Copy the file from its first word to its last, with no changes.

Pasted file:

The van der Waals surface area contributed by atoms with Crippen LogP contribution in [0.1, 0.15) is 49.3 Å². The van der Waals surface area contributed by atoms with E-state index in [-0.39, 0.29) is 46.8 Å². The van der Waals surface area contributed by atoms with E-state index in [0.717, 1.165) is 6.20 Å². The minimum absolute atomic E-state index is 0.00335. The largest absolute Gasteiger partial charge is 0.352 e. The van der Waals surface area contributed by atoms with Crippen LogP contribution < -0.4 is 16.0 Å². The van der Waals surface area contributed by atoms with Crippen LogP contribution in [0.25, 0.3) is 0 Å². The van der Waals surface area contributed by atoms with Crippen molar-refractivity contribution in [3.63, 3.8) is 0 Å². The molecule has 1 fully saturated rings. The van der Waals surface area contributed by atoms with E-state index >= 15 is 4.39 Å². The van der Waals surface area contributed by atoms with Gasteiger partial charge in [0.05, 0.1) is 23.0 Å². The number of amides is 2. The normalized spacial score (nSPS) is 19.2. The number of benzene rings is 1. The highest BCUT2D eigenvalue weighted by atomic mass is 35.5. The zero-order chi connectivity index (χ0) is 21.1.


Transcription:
The van der Waals surface area contributed by atoms with Crippen LogP contribution in [0.1, 0.15) is 49.3 Å². The van der Waals surface area contributed by atoms with E-state index in [-0.39, 0.29) is 46.8 Å². The van der Waals surface area contributed by atoms with E-state index in [0.717, 1.165) is 6.20 Å². The minimum absolute atomic E-state index is 0.00335. The largest absolute Gasteiger partial charge is 0.352 e. The van der Waals surface area contributed by atoms with Crippen LogP contribution < -0.4 is 16.0 Å². The van der Waals surface area contributed by atoms with Crippen LogP contribution in [0.25, 0.3) is 0 Å². The van der Waals surface area contributed by atoms with Crippen molar-refractivity contribution in [3.63, 3.8) is 0 Å². The molecule has 1 fully saturated rings. The van der Waals surface area contributed by atoms with E-state index >= 15 is 4.39 Å². The van der Waals surface area contributed by atoms with Gasteiger partial charge in [0.05, 0.1) is 23.0 Å². The number of amides is 2. The normalized spacial score (nSPS) is 19.2. The number of benzene rings is 1. The highest BCUT2D eigenvalue weighted by atomic mass is 35.5. The zero-order chi connectivity index (χ0) is 21.1.